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Philosophical questions (or even just a matter of taste) regarding some mathematical constructions can give rise to reformulations of whole theories, for example, we can develop (Non-standard) Analysis from the beginning based on a rigorous definition of infinitesimal number. We have example of this outside of Mathematics as well, for example, Lagrangian Mechanics is a reformulation of Newtonian Mechanics based on the principle of stationary action.

Now to my $\textbf{1st question}$: What else change in a reformulation of a theory besides the new viewpoint ? Take Non-standard Analysis, is there any theorem that is valid in "Standard" Analysis that is not valid in "Non-standard" Analysis, or the other way around ?

$\textbf{2nd question}$: What about more serious change in the approach to the whole of Mathematics, for example, a finitistic approach to all of Mathematics ?

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    $\begingroup$ Perhaps you misunderstand what non-standard analysis is about. It did not come about through a new theory to make infinitesimals rigorous, but instead is guaranteed by technical machinery of model theory. In a sense, we can find a structure that has "infinitesimals" in it and it satisfies the same first order properties as the real numbers. We are not changing the theory of the reals at all, we are just finding a new structure that satisfies the same things as the "standard" structure. And as for 2, you may want to be a bit more precise. For example, (in general) proofs are finite... $\endgroup$ Commented Feb 26, 2014 at 5:04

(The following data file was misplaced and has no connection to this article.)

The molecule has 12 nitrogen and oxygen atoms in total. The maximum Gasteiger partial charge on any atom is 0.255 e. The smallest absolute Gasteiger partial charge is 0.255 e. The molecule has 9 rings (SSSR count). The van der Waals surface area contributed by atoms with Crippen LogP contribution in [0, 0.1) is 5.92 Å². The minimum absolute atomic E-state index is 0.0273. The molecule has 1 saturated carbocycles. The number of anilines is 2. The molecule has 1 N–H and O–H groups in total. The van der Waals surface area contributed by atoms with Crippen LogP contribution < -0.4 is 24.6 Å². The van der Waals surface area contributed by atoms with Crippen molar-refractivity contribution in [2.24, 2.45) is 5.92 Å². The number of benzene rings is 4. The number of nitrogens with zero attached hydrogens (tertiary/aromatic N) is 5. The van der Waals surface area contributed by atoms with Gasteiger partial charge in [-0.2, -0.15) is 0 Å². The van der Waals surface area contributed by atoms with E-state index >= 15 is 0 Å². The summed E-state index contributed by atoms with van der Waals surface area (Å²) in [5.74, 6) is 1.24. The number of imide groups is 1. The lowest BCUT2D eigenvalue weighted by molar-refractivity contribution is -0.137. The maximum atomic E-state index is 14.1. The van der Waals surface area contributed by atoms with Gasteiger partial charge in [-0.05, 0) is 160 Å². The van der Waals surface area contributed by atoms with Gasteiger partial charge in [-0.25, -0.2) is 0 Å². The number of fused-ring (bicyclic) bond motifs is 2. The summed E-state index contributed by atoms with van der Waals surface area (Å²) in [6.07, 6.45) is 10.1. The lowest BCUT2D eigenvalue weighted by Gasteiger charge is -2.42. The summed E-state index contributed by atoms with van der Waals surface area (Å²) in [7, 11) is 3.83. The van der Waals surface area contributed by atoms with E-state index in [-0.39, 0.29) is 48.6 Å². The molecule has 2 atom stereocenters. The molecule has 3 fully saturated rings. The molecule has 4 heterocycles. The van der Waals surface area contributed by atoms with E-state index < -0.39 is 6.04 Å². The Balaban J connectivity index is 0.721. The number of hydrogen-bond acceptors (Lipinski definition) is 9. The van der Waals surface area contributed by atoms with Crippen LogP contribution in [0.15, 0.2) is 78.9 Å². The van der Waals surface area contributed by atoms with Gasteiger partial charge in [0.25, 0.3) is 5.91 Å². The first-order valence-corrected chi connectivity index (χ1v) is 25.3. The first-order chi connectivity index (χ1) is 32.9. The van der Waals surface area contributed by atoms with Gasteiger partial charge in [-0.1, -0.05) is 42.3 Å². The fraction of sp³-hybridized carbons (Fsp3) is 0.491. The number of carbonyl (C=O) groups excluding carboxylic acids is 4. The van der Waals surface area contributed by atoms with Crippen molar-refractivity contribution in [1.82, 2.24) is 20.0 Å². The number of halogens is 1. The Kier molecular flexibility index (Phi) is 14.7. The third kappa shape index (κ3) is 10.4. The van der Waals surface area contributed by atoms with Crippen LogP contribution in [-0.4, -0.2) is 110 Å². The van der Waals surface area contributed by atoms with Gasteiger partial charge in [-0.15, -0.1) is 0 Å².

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Many mathematical theories are incomplete, and so admit multiple non-equivalent models. In many cases, one model is selected as the standard model. In such a case, other models are nonstandard models. Models of nonstandard analysis are examples of this scenario.

In the case of nonstandard analysis, the model satisfies the same first order formulas as standard analysis; to define the differences between the models, you must use a second (or higher) order language.

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